Live from Uncle Jim's Worm Farm, these earthworms are just $29.95 for 2lb. And that's only the beginning: there are crickets sold by the thousand, highly expensive snails, delicious gutloaded mealworms, cockroaches and shrimp. (I like the way the word "Live" is placed in quotes for "Live" Lobsters.) Read the rest
Filet mignon served in restaurants is often, in fact, an agglomeration of scraps of lesser beef, welded together with Meat Glue. [ABC]
Terje took powder and dusted it liberally over the meat pieces. The coated stew meat then went into a circular tin to give it a nice, round filet mignon shape. He was also able to make a New York strip out of thin cuts of round steak. Adding water makes a soupy glaze, and an easier way to coat the meat.The final steps were to seal the meat in a vacuum bag, adding some pressure to the bond, and then it was off to the fridge to set overnight. Twenty-four hours later, the humble $4-a-pound stew meat now looks like a $25-a-pound prime filet.
Delicious. Read the rest
Timothy Pachirat, Assistant Professor of Politics at The New School for Social Research and the author of Every Twelve Seconds, is not the first to see industrialized violence and political analogues in the slaughterhouse. But rather than write an exposé, he took a job at one to see how it works from the perspective of those who work there. I interviewed him about his experiences on the kill floor. Read the rest
You see that whitish stuff in the petri dish? That, my dears, is lab-grown meat. Meat made without all the physical, environmental, and ethical mess that goes along with raising actual animals for food.
The little tabs on either end of each piece of meat are Velcro, used to stretch and "exercise" the muscle cells that make up this lab meat. (Some earlier attempts at growing meat in the lab failed because, without exercise, muscle tissue isn't something that's particularly palatable.) It's white because there's no blood running through it. And, to create food, you'd have to combine this single layer of muscle tissue with thousands of other layers of muscle and lab-grown fat.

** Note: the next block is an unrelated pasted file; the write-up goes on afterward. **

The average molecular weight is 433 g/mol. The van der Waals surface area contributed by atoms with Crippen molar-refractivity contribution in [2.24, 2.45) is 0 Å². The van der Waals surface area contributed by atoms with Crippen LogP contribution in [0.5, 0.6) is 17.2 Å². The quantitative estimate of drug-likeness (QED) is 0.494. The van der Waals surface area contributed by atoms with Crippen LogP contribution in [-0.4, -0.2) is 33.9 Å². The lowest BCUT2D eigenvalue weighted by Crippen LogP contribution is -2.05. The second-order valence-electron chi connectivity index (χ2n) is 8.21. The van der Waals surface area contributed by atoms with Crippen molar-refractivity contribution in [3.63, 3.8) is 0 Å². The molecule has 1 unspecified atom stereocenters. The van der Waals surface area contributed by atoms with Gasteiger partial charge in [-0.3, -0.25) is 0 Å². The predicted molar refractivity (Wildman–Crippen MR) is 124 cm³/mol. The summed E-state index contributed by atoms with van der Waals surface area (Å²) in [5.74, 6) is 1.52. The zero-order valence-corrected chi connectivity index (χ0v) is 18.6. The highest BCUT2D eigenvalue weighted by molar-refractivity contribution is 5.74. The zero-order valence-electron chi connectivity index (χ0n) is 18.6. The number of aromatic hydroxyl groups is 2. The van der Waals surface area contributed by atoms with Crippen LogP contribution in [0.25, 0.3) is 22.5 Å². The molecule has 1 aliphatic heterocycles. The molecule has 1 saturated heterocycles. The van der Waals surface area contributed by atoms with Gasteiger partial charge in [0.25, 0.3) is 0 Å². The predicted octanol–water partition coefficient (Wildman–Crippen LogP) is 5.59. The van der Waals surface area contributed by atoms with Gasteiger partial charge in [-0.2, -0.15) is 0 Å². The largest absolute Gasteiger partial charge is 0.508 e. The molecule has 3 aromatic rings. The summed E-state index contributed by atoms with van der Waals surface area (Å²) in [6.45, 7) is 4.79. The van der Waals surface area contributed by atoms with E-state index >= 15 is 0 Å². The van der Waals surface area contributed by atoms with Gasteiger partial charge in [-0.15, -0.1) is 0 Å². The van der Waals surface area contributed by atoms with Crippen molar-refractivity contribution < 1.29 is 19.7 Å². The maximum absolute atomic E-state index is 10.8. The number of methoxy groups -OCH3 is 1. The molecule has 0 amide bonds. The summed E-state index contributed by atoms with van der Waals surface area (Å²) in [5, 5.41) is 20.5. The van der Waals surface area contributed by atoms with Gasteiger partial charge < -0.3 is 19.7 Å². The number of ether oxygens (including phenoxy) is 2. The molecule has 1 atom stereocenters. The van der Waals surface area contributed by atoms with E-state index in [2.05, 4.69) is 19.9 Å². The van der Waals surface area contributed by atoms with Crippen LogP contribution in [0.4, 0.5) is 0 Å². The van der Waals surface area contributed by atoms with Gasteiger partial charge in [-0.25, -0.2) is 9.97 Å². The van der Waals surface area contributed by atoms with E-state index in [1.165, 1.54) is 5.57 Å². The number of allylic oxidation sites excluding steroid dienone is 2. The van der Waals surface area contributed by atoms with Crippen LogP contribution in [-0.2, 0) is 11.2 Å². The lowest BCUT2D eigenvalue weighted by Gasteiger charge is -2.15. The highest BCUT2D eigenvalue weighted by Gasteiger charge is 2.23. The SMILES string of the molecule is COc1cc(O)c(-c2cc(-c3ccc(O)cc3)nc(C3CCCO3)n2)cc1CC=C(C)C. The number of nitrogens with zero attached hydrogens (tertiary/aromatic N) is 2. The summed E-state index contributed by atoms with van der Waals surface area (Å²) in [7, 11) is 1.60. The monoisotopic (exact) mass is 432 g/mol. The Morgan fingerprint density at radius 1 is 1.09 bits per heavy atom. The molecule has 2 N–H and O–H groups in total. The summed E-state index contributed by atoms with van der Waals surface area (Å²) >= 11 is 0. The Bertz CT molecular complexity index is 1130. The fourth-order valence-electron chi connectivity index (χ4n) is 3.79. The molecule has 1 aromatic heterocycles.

Dutch biologist Mark Post, the man behind the meat, thinks that he can build the world's first lab-grown burger within a year for a cost of $345,000.
You can read the full story in an article by Reuters' Kate Kelland
Image: Francois Lenoir / Reuters
Image: Francois Lenoir / ReutersRead the rest
What's a Hack-B-Q? Think free B-B-Q with the added bonus of getting to share knowledge with TXRX Members who have expertise in exciting DIY technology projects. And that's just for starters: There are tons of exciting projects in progress and members with expertise in chemistry, electrical engineering, biology, physics, programming, mechanical engineering, and many others, all of whom are interested in sharing that knowledge for the benefit of the community. Oh yeah, and did we mention FREE TI LaunchPad Dev Kits? (while supplies last)Tx/Rx Labs (Thanks, Rtavk!) Read the rest
My physiotherapist has a funny habit of pointing to bits of my back and going, "Right, I'd like you to think about flexing this part right here under your left sirloin." Funnily enough, this turns out to be a pretty good way to align my conscious will with my prioperception.
(Love this. Penfold, can you drop me an email please? I'd love to talk further with you about the possibilities for the design, but you didn't put your email in the submission.)
IPhone frenzy in the mini-sausages 'maekseubong' a special (via Kottke) Previously:Soviet-era Estonian meat commercial - Boing Boing Scientists invent "meat spaghetti" to trick kids - Boing Boing Victoria Reynolds's meat paintings - Boing Boing Famous Chinese meat-product buns called "Dog would ignore it ... Read the rest
A new slideshow on Treehugger takes you inside a hipster/foodie hog butchery workshop, via photos of dead pig parts that are not nearly as front-page friendly as the one posted above. The goal: Understanding where the meat you buy comes from and what the process of turning animal into meat looks like—at least, in the traditional one-guy-with-a-knife sense. It's an interesting bit of DIY food production + often-ignored reality, and I'm reminded of some favorite scenes from Little House in the Big Woods (head cheese! bladder balloon!).
The story also contains a link to a fascinating side article on 5 Things To Do With Leftover Bacon Fat—which involves both bourbon, and cookies. How could it be wrong?Read the rest